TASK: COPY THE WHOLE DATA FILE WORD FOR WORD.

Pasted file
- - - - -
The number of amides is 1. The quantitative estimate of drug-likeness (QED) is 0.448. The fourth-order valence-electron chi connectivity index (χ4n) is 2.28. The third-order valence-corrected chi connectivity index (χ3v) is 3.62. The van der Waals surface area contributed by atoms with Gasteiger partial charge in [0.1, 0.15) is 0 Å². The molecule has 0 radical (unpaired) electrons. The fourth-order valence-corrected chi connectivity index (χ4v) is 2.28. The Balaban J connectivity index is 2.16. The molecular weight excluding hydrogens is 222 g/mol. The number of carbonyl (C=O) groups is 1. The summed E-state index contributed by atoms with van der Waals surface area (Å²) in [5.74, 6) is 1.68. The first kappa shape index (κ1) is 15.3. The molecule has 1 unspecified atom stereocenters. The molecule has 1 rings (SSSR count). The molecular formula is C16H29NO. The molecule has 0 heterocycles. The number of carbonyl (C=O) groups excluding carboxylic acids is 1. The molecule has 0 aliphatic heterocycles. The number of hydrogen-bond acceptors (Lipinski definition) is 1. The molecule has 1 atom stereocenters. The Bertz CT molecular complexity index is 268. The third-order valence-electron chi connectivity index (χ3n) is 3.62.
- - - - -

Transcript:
The number of amides is 1. The quantitative estimate of drug-likeness (QED) is 0.448. The fourth-order valence-electron chi connectivity index (χ4n) is 2.28. The third-order valence-corrected chi connectivity index (χ3v) is 3.62. The van der Waals surface area contributed by atoms with Gasteiger partial charge in [0.1, 0.15) is 0 Å². The molecule has 0 radical (unpaired) electrons. The fourth-order valence-corrected chi connectivity index (χ4v) is 2.28. The Balaban J connectivity index is 2.16. The molecular weight excluding hydrogens is 222 g/mol. The number of carbonyl (C=O) groups is 1. The summed E-state index contributed by atoms with van der Waals surface area (Å²) in [5.74, 6) is 1.68. The first kappa shape index (κ1) is 15.3. The molecule has 1 unspecified atom stereocenters. The molecule has 1 rings (SSSR count). The molecular formula is C16H29NO. The molecule has 0 heterocycles. The number of carbonyl (C=O) groups excluding carboxylic acids is 1. The molecule has 0 aliphatic heterocycles. The number of hydrogen-bond acceptors (Lipinski definition) is 1. The molecule has 1 atom stereocenters. The Bertz CT molecular complexity index is 268. The third-order valence-electron chi connectivity index (χ3n) is 3.62.